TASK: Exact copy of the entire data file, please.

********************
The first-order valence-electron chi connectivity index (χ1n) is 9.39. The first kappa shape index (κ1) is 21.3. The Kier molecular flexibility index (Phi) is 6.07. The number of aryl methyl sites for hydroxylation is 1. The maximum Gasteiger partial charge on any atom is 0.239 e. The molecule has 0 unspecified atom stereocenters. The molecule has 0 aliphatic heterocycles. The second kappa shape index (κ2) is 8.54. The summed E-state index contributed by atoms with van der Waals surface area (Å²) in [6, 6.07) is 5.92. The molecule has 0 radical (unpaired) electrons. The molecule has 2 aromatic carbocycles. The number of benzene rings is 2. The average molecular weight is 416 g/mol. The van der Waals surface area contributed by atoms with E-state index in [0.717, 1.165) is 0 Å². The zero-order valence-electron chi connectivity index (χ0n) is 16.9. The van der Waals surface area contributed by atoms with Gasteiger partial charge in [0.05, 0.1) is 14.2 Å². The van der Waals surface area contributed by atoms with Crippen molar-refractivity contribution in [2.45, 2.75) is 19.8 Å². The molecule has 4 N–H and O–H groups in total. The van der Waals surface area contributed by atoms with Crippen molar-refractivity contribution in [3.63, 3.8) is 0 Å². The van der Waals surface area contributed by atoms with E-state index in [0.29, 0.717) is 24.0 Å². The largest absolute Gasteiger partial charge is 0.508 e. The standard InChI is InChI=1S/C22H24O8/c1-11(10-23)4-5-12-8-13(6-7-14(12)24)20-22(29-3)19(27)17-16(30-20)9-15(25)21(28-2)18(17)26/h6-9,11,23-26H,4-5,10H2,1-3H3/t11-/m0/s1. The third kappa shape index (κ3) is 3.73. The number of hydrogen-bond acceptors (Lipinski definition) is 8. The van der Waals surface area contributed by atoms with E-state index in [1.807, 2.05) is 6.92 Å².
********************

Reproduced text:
The first-order valence-electron chi connectivity index (χ1n) is 9.39. The first kappa shape index (κ1) is 21.3. The Kier molecular flexibility index (Phi) is 6.07. The number of aryl methyl sites for hydroxylation is 1. The maximum Gasteiger partial charge on any atom is 0.239 e. The molecule has 0 unspecified atom stereocenters. The molecule has 0 aliphatic heterocycles. The second kappa shape index (κ2) is 8.54. The summed E-state index contributed by atoms with van der Waals surface area (Å²) in [6, 6.07) is 5.92. The molecule has 0 radical (unpaired) electrons. The molecule has 2 aromatic carbocycles. The number of benzene rings is 2. The average molecular weight is 416 g/mol. The van der Waals surface area contributed by atoms with E-state index in [0.717, 1.165) is 0 Å². The zero-order valence-electron chi connectivity index (χ0n) is 16.9. The van der Waals surface area contributed by atoms with Gasteiger partial charge in [0.05, 0.1) is 14.2 Å². The van der Waals surface area contributed by atoms with Crippen molar-refractivity contribution in [2.45, 2.75) is 19.8 Å². The molecule has 4 N–H and O–H groups in total. The van der Waals surface area contributed by atoms with Crippen molar-refractivity contribution in [3.63, 3.8) is 0 Å². The van der Waals surface area contributed by atoms with E-state index in [0.29, 0.717) is 24.0 Å². The largest absolute Gasteiger partial charge is 0.508 e. The standard InChI is InChI=1S/C22H24O8/c1-11(10-23)4-5-12-8-13(6-7-14(12)24)20-22(29-3)19(27)17-16(30-20)9-15(25)21(28-2)18(17)26/h6-9,11,23-26H,4-5,10H2,1-3H3/t11-/m0/s1. The third kappa shape index (κ3) is 3.73. The number of hydrogen-bond acceptors (Lipinski definition) is 8. The van der Waals surface area contributed by atoms with E-state index in [1.807, 2.05) is 6.92 Å².